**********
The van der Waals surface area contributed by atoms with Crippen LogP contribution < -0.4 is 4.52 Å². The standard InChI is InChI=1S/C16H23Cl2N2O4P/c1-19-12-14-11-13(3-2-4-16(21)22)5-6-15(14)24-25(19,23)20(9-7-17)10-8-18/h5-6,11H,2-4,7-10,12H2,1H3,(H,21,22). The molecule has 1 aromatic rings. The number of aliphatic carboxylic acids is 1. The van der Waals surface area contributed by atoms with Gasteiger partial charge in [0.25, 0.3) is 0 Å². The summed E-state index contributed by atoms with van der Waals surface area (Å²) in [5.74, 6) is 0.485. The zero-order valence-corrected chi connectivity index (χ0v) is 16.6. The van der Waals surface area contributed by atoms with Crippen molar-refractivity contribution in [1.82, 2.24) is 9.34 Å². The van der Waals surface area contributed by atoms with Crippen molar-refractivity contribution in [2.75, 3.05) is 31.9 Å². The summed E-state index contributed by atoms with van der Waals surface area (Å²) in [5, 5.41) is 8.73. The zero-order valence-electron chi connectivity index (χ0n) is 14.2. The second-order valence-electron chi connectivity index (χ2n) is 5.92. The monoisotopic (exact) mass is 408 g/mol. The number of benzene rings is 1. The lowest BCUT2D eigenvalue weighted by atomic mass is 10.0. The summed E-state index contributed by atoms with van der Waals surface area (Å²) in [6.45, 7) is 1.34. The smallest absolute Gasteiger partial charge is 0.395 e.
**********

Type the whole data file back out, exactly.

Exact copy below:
The van der Waals surface area contributed by atoms with Crippen LogP contribution < -0.4 is 4.52 Å². The standard InChI is InChI=1S/C16H23Cl2N2O4P/c1-19-12-14-11-13(3-2-4-16(21)22)5-6-15(14)24-25(19,23)20(9-7-17)10-8-18/h5-6,11H,2-4,7-10,12H2,1H3,(H,21,22). The molecule has 1 aromatic rings. The number of aliphatic carboxylic acids is 1. The van der Waals surface area contributed by atoms with Gasteiger partial charge in [0.25, 0.3) is 0 Å². The summed E-state index contributed by atoms with van der Waals surface area (Å²) in [5.74, 6) is 0.485. The zero-order valence-corrected chi connectivity index (χ0v) is 16.6. The van der Waals surface area contributed by atoms with Crippen molar-refractivity contribution in [1.82, 2.24) is 9.34 Å². The van der Waals surface area contributed by atoms with Crippen molar-refractivity contribution in [2.75, 3.05) is 31.9 Å². The summed E-state index contributed by atoms with van der Waals surface area (Å²) in [5, 5.41) is 8.73. The zero-order valence-electron chi connectivity index (χ0n) is 14.2. The second-order valence-electron chi connectivity index (χ2n) is 5.92. The monoisotopic (exact) mass is 408 g/mol. The number of benzene rings is 1. The lowest BCUT2D eigenvalue weighted by atomic mass is 10.0. The summed E-state index contributed by atoms with van der Waals surface area (Å²) in [6.45, 7) is 1.34. The smallest absolute Gasteiger partial charge is 0.395 e.